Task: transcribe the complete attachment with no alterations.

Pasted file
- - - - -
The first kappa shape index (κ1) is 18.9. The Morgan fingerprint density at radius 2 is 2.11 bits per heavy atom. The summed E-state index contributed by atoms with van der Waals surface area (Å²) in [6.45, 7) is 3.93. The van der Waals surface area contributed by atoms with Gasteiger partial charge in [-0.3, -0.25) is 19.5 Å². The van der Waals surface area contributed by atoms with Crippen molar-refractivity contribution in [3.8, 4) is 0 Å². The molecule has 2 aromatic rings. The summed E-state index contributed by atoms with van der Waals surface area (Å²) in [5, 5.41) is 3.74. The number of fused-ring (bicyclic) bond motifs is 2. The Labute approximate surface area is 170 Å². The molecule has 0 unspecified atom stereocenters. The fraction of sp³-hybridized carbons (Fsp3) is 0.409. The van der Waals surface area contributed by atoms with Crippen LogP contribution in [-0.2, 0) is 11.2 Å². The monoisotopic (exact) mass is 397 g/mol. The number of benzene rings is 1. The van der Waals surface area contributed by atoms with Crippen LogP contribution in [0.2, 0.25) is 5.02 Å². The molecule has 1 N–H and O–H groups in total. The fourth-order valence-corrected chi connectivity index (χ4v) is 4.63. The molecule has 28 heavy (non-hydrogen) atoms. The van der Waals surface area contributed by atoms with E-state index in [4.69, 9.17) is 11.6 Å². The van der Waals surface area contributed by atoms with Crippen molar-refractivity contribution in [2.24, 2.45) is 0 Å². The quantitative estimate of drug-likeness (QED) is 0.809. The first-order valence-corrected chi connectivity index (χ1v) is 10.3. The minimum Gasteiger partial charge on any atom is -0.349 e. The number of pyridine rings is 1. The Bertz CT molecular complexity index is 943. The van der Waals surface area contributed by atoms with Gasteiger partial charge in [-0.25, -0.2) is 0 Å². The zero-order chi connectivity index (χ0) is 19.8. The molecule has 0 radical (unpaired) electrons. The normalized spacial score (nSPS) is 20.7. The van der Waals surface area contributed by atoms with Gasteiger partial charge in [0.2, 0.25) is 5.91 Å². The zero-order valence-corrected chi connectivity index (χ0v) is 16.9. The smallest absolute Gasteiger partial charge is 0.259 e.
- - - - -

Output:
The first kappa shape index (κ1) is 18.9. The Morgan fingerprint density at radius 2 is 2.11 bits per heavy atom. The summed E-state index contributed by atoms with van der Waals surface area (Å²) in [6.45, 7) is 3.93. The van der Waals surface area contributed by atoms with Gasteiger partial charge in [-0.3, -0.25) is 19.5 Å². The van der Waals surface area contributed by atoms with Crippen molar-refractivity contribution in [3.8, 4) is 0 Å². The molecule has 2 aromatic rings. The summed E-state index contributed by atoms with van der Waals surface area (Å²) in [5, 5.41) is 3.74. The number of fused-ring (bicyclic) bond motifs is 2. The Labute approximate surface area is 170 Å². The molecule has 0 unspecified atom stereocenters. The fraction of sp³-hybridized carbons (Fsp3) is 0.409. The van der Waals surface area contributed by atoms with Crippen LogP contribution in [-0.2, 0) is 11.2 Å². The monoisotopic (exact) mass is 397 g/mol. The number of benzene rings is 1. The van der Waals surface area contributed by atoms with Crippen LogP contribution in [0.2, 0.25) is 5.02 Å². The molecule has 1 N–H and O–H groups in total. The fourth-order valence-corrected chi connectivity index (χ4v) is 4.63. The molecule has 28 heavy (non-hydrogen) atoms. The van der Waals surface area contributed by atoms with E-state index in [4.69, 9.17) is 11.6 Å². The van der Waals surface area contributed by atoms with Crippen molar-refractivity contribution in [2.24, 2.45) is 0 Å². The quantitative estimate of drug-likeness (QED) is 0.809. The first-order valence-corrected chi connectivity index (χ1v) is 10.3. The minimum Gasteiger partial charge on any atom is -0.349 e. The number of pyridine rings is 1. The Bertz CT molecular complexity index is 943. The van der Waals surface area contributed by atoms with Gasteiger partial charge in [-0.25, -0.2) is 0 Å². The zero-order chi connectivity index (χ0) is 19.8. The molecule has 0 radical (unpaired) electrons. The normalized spacial score (nSPS) is 20.7. The van der Waals surface area contributed by atoms with Gasteiger partial charge in [0.2, 0.25) is 5.91 Å². The zero-order valence-corrected chi connectivity index (χ0v) is 16.9. The smallest absolute Gasteiger partial charge is 0.259 e.